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Set Operations
Set operations is a concept similar to fundamental operations on numbers. Sets in math deal with a finite collection of objects, be it numbers, alphabets, or any realworld objects. Sometimes a necessity arises wherein we need to establish the relationship between two or more sets. There comes the concept of set operations.
There are four main set operations which include set union, set intersection, set complement, and set difference. In this article, we will learn the various set operations, notations of representing sets, how to operate on sets, and their usage in real life.
1.  What are Set Operations? 
2.  Basic Set Operations 
3.  Properties of Set Operations 
4.  FAQs on Set Operations 
What are Set Operations?
A set is defined as a collection of objects. Each object inside a set is called an 'Element'. A set can be represented in three forms. They are statement form, roster form, and set builder notation. Set operations are the operations that are applied on two or more sets to develop a relationship between them. There are four main kinds of set operations which are as follows.
 Union of sets
 Intersection of sets
 Complement of a set
 Difference between sets/Relative Complement
Before we move on to discuss the various set operations, let us recall the concept of Venn diagrams as it is important in understanding the operations on sets. A Venn diagram is a logical diagram that shows the possible relationship between different finite sets. The Venn diagram can be represented as follows.
Basic Set Operations
Now that we know the concept of a sets and Venn diagram, let us discuss each set operation one by one in detail. The various set operations are:
Union of Sets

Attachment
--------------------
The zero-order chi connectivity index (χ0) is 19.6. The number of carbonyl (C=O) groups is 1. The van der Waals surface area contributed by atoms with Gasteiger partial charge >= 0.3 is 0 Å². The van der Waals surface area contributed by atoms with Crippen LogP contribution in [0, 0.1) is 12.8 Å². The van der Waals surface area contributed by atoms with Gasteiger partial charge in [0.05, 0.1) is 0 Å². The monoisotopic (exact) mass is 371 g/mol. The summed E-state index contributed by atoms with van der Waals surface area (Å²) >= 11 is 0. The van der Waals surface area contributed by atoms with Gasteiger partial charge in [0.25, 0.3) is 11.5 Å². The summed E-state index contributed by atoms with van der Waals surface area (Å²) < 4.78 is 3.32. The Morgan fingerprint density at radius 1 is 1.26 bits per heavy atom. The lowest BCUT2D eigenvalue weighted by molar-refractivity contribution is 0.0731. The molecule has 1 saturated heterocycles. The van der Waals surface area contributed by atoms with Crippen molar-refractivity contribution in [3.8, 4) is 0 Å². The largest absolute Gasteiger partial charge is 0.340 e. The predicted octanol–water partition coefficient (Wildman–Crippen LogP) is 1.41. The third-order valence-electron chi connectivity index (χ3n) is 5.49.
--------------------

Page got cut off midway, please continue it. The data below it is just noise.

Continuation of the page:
For two given sets A and B, A∪B (read as A union B) is the set of distinct elements that belong to set A and set B or both. The number of elements in A ∪ B is given by n(A∪B) = n(A) + n(B) − n(A∩B), where n(X) is the number of elements in set X. To understand this set operation of the union of sets better, let us consider an example: If A = {1, 2, 3, 4} and B = {4, 5, 6, 7}, then the union of A and B is given by A ∪ B = {1, 2, 3, 4, 5, 6, 7}.
Intersection of Sets
For two given sets A and B, A∩B (read as A intersection B) is the set of common elements that belong to set A and B. The number of elements in A∩B is given by n(A∩B) = n(A)+n(B)−n(A∪B), where n(X) is the number of elements in set X. To understand this set operation of the intersection of sets better, let us consider an example: If A = {1, 2, 3, 4} and B = {3, 4, 5, 7}, then the intersection of A and B is given by A ∩ B = {3, 4}.
Set Difference
The set operation difference between sets implies subtracting the elements from a set which is similar to the concept of the difference between numbers. The difference between sets A and set B denoted as A − B lists all the elements that are in set A but not in set B. To understand this set operation of set difference better, let us consider an example: If A = {1, 2, 3, 4} and B = {3, 4, 5, 7}, then the difference between sets A and B is given by A  B = {1, 2}.
Complement of Sets
The complement of a set A denoted as A′ or A^{c }(read as A complement) is defined as the set of all the elements in the given universal set(U) that are not present in set A. To understand this set operation of complement of sets better, let us consider an example: If U = {1, 2, 3, 4, 5, 6, 7, 8, 9} and A = {1, 2, 3, 4}, then the complement of set A is given by A' = {5, 6, 7, 8, 9}.
The above image shows various set operations with the help of Venn diagrams. When the elements of one set B completely lie in the other set A, then B is said to be a proper subset of A. When two sets have no elements in common, then they are said to be disjoint sets. Now, let us explore the properties of the set operations.
Properties of Set Operations
The properties of set operations are similar to the properties of fundamental operations on numbers. The important properties on set operations are stated below:
 Commutative Law  For any two given sets A and B, the commutative property is defined as,
A ∪ B = B ∪ A